Bob, The biggest problem I encountered with the 2 truck version (kit) was getting the timing right on the bevel gears at the wheels. Even MDC makes note of this in the kit instructions as being critical and I'm sure the book that Casey mentioned covers this aspect too but it wasn't around when I built mine. These gears only drive the jackshafts and the cylinder pistons and are a prime source for binding. The actual motive power is furnished in much the same manner as an MDC Boxcab or Climax unless MDC has changed the set up from the early kits.
  9. grlakeslogger

    grlakeslogger Member

    Like Casey, I bought a pair of these right after they appeared on the market in '84. I try to build carefully, but still was not happy with the way mine ran. It lacked the smoothness a low-speed model ought to have. So, I took it apart and polished and de-burred every part under a magnifying glass. It ran better. While I've been working on my present layout, I bought Jeff Johnston's book. at present, the locos are stored away while benchwork and track are being put in place. The book made such a strong case for the NWSL parts that I went out and bought them as well. The book also recommends a can motor, which makes emminent sense to me. So, when I rebuild the first and build the second, which is still fresh from the hobby shop, I know it will be an improvement. And, the same book has some great ideas for detailing. Good luck with yours. --Stu--
  10. sumpter250

    sumpter250 multiscale modelbuilder

    My kids gave me one of these kits, I've done everything and then some to make them run slow,smooth, and quiet. At this point, I have removed the 'truck gearboxes', and intend to power through the lineshaft. I'm thinking of using two of the worm/gear sets from the trucks, to build a double reduction, similar to Bachmann's, and transfer power to the engine crankshaft, with an O ring, or flat belt.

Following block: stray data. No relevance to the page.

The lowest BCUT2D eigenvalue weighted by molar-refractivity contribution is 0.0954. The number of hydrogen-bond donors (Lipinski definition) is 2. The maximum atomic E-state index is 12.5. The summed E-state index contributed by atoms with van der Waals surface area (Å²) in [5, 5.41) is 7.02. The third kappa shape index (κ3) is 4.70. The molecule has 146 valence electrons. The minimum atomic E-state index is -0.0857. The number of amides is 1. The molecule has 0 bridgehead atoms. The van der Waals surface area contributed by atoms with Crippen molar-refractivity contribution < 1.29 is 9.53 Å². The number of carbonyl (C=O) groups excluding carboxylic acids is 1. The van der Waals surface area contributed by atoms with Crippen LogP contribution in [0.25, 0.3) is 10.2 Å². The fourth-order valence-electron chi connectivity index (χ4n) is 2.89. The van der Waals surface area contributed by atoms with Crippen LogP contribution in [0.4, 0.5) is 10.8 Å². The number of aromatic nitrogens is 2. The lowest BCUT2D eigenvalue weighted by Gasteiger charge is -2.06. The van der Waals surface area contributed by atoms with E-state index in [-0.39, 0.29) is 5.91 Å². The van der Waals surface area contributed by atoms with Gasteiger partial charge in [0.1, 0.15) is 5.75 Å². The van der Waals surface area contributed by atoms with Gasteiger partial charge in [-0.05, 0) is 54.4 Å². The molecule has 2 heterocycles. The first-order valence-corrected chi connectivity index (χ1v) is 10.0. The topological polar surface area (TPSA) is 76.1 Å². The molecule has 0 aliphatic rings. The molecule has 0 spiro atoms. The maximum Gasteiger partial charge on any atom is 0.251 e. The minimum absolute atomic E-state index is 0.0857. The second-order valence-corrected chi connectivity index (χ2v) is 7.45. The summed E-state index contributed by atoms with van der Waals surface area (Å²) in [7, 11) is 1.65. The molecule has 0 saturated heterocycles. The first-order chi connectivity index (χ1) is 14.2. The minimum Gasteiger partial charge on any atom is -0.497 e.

I have had the shay pulled as a dummy, with only the lineshaft/crankshaft/bevel gears operating, and it runs very smoothly. Once I get power to the lineshaft, it should be as close to perfect as I can make it.
    Then, I start the 3' gauge 3 truck kit!
  11. Vic

    Vic Active Member

    The slip joints on the lineshaft can cause problems. Seems that in the early kits they were a bit too large/long. Here's a diagram of the correct dimensions.

    Attached Files:

  12. Vic

    Vic Active Member

    And a pic of the corrected joints.

    Attached Files:

    • test.jpg
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  13. grlakeslogger

    grlakeslogger Member

    Reply to Vic

    Many thanks for the diagram and photos. It's one of the areas I'd mentally marked down as needing attention when I got back to these locos. Did you make your altered pieces from their kit parts, or from new brass stock? If new, what size? Thanks again. --Stu--
  14. Vic

    Vic Active Member

    Hi Stu, Modification was done to the orginal kit parts.